Metropolitan Cathedral of Quito // © 2015 Quito Turismo
For years, Quito’s historic downtown — a neighborhood graced with some of South America’s most impressive colonial architecture — was a place that tourists only visited during the day, darting back to the big hotels in the newer part of city as the sun set. But things have changed in this part of Ecuador’s capital.
In recent years, Quito’s historic center has increased its safety, beautified its streets, restored more buildings and diversified its offerings to include noteworthy hotels and restaurants that serve as perfect complements to the district’s many landmark sites. Indeed, if a traveler so desires, it’s finally possible to organize an entire, multiday visit focused solely on exploring downtown — by day and by night.
Tour companies such as Gulliver Expeditions, which offers packages for most of Ecuador’s popular tourism destinations, now offer many options for exploring Quito’s old city and also provide recommendations and assistance with hotels, shopping and dining.
Must-see religious sites include the 16th-century Metropolitan Cathedral of Quito, which is home to a museum that displays historic religious garb, and the massive San Francisco church, which dates back to 1534 and sits adjacent to a convent that’s also open to the public.
Also popular on the tourism trail is Compania de Jesus, a 16th-century church with an interior that glistens with gold leaf.
Countless museums and cultural attractions — which address everything from pre-Hispanic culture to colonial and contemporary art — make it easy to spend several days exploring Quito, which was the first city to be declared a UNESCO World Heritage Site in 1978 (along with Krakow, Poland).
Museo de Arte Colonial, which reopened in 2010 following a renovation, is home to an impressive collection of works from the 16th to 19th centuries, all housed in a beautiful colonial mansion. Also worth a visit is Museo Numismatico (Numismatic Museum), housed in a grand building constructed for the nation’s central bank.
And for a rewarding glimpse of local talent, visitors can head to Calle La Ronda, a historic street where artisans work on traditional handicrafts such as embroidery and candle-making.
Another reason travelers are staying longer in downtown Quito is the array of hotel offerings. Today, three hotels — each set in a beautifully restored historic building and within walking distance of the most important landmarks — tend to attract the greatest number of midscale and upscale travelers in the neighborhood.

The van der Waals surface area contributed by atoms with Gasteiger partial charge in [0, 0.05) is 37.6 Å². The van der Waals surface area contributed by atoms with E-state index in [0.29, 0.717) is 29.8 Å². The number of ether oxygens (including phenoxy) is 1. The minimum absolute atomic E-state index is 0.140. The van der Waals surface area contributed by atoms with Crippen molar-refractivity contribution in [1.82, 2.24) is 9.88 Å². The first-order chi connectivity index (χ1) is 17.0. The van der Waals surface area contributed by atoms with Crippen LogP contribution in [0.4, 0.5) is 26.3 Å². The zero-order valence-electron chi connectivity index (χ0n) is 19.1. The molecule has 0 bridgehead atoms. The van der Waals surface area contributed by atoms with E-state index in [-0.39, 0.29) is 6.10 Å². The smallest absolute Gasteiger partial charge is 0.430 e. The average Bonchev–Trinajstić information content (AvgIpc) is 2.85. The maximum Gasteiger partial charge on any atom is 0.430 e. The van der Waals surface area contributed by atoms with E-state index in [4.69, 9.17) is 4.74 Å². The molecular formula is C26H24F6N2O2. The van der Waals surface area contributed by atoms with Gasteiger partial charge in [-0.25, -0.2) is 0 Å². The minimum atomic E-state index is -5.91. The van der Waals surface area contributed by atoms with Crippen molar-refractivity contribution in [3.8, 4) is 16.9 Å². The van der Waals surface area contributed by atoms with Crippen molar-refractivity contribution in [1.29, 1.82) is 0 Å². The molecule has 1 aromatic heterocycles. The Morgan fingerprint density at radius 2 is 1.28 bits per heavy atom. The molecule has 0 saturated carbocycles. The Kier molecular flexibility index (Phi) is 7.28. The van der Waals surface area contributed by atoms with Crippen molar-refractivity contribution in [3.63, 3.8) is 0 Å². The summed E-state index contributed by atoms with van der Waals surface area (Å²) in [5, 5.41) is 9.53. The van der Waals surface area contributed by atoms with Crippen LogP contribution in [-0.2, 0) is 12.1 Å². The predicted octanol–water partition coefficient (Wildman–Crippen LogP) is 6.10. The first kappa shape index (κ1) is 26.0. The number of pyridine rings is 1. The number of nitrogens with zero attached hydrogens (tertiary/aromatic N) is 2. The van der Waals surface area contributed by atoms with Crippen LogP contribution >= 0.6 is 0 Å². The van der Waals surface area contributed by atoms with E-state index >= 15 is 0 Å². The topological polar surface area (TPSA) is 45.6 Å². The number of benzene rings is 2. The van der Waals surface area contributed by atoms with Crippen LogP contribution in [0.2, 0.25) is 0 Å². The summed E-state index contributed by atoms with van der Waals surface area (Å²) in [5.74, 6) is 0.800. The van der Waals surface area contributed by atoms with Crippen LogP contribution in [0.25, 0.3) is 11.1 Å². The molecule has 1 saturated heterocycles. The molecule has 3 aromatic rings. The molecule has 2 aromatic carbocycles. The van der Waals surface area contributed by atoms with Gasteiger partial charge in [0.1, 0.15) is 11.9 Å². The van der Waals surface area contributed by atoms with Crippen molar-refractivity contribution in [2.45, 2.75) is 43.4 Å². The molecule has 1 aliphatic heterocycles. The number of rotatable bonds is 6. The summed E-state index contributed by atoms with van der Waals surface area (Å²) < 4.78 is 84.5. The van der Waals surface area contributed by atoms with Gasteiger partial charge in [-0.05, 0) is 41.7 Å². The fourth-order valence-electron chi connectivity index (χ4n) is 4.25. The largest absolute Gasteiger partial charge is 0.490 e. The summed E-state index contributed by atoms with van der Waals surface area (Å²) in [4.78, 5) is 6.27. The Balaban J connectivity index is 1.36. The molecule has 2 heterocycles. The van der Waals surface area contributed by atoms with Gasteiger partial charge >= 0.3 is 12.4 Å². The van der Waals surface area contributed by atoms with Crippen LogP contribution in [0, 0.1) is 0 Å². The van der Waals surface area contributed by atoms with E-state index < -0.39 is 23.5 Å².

The 31-room Casa Gangotena leads the trio when it comes to pristine perfection, while Hotel Plaza Grande — a stately building near the presidential palace — is another elegant choice. Hotel Patio Andaluz offers comfortable accommodations in a restored former mansion at more economical prices. These hotels have also established themselves among locals and visitors as culinary hubs for the district.
This is likely only the beginning of the renaissance downtown. Quito Turismo, the city’s tourism organization, is seeking investors for a series of public-private partnerships to refurbish several historic buildings — most of which currently house government offices — and recast them as restaurants, hotels and shops.
WHEN TO GO
Many locals say that in Quito you can experience four seasons in one day, so packing for a variety of temperatures is a good idea. From June through August, the weather is sunnier, but windy. It’s a bit cooler through the rest of the year.
Mariscal Sucre International Airport opened in 2013, offering greatly improved and expanded facilities compared to its predecessor. The new facility, however, is located outside the city, so allow for extra travel time (up to an hour or more during rush hour, otherwise 35 to 45 minutes from most hotels in the city).
Connections from the western U.S. are most convenient through Houston, Atlanta and Miami, or via Mexico City, Panama City or Bogota, Colombia. Between the new airport and Quito, taxis charge a fixed rate ranging from $20 to $26, while an express bus links the new facility to the former airport (which is located in the city of Quito) for $8.
WHERE TO EAT
Quito’s historic center is home to an ever-expanding array of dining establishments. You’ll find lots of international dishes here, but for the most interesting and authentic experiences, make time to sample the local cuisine, divided among these four categories: pre-Hispanic (dating to the period between 1000 B.C. and 1533 A.D.), colonial (dating between the 16th and 19th centuries), republican (after independence) and contemporary (which blends all of the previous categories, with modern flair).
Must-try Ecuadorian favorites include locro de papas (potato soup with avocado), fritada, empanadas (including the very airy empanada de viento), tamales, humitas (a version of tamales) and rosero, an 18th-century beverage made from corn, fruit and spices.
Restaurants at Casa Gangotena, Hotel Plaza Grande and Hotel Patio Andaluz are among the most elegant venues for dining downtown (even if you’re not staying in any of the hotels). One of the best places for authentic Ecuadorian cuisine is Hasta La Vuelta Senor, which is located on the top floor of a centuries-old building overlooking a courtyard.